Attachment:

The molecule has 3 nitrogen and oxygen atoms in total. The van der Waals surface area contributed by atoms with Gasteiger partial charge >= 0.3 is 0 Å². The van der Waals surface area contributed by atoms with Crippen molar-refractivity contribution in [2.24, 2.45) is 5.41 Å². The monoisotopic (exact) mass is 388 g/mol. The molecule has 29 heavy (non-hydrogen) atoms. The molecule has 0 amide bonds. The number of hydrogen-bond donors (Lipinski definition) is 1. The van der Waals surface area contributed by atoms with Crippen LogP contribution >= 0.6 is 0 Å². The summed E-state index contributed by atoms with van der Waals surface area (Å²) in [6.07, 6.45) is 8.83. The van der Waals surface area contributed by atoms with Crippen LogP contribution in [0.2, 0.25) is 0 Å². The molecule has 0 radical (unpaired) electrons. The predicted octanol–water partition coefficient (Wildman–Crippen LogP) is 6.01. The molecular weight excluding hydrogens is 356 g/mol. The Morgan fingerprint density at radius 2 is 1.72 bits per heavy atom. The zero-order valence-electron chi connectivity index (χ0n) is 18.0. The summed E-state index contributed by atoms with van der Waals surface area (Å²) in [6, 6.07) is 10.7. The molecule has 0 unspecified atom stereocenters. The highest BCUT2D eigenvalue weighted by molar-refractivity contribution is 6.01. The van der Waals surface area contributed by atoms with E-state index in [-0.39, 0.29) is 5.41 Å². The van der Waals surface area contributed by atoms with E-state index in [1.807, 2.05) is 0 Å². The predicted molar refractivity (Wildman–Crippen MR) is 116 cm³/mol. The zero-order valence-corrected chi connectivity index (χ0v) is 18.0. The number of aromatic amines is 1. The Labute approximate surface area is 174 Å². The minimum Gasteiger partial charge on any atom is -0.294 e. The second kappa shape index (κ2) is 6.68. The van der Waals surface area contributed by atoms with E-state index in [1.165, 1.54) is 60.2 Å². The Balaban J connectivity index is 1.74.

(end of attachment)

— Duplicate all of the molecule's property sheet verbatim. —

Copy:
The molecule has 3 nitrogen and oxygen atoms in total. The van der Waals surface area contributed by atoms with Gasteiger partial charge >= 0.3 is 0 Å². The van der Waals surface area contributed by atoms with Crippen molar-refractivity contribution in [2.24, 2.45) is 5.41 Å². The monoisotopic (exact) mass is 388 g/mol. The molecule has 29 heavy (non-hydrogen) atoms. The molecule has 0 amide bonds. The number of hydrogen-bond donors (Lipinski definition) is 1. The van der Waals surface area contributed by atoms with Crippen LogP contribution >= 0.6 is 0 Å². The summed E-state index contributed by atoms with van der Waals surface area (Å²) in [6.07, 6.45) is 8.83. The van der Waals surface area contributed by atoms with Crippen LogP contribution in [0.2, 0.25) is 0 Å². The molecule has 0 radical (unpaired) electrons. The predicted octanol–water partition coefficient (Wildman–Crippen LogP) is 6.01. The molecular weight excluding hydrogens is 356 g/mol. The Morgan fingerprint density at radius 2 is 1.72 bits per heavy atom. The zero-order valence-electron chi connectivity index (χ0n) is 18.0. The summed E-state index contributed by atoms with van der Waals surface area (Å²) in [6, 6.07) is 10.7. The molecule has 0 unspecified atom stereocenters. The highest BCUT2D eigenvalue weighted by molar-refractivity contribution is 6.01. The van der Waals surface area contributed by atoms with E-state index in [-0.39, 0.29) is 5.41 Å². The van der Waals surface area contributed by atoms with E-state index in [1.807, 2.05) is 0 Å². The predicted molar refractivity (Wildman–Crippen MR) is 116 cm³/mol. The zero-order valence-corrected chi connectivity index (χ0v) is 18.0. The number of aromatic amines is 1. The Labute approximate surface area is 174 Å². The minimum Gasteiger partial charge on any atom is -0.294 e. The second kappa shape index (κ2) is 6.68. The van der Waals surface area contributed by atoms with E-state index in [1.165, 1.54) is 60.2 Å². The Balaban J connectivity index is 1.74.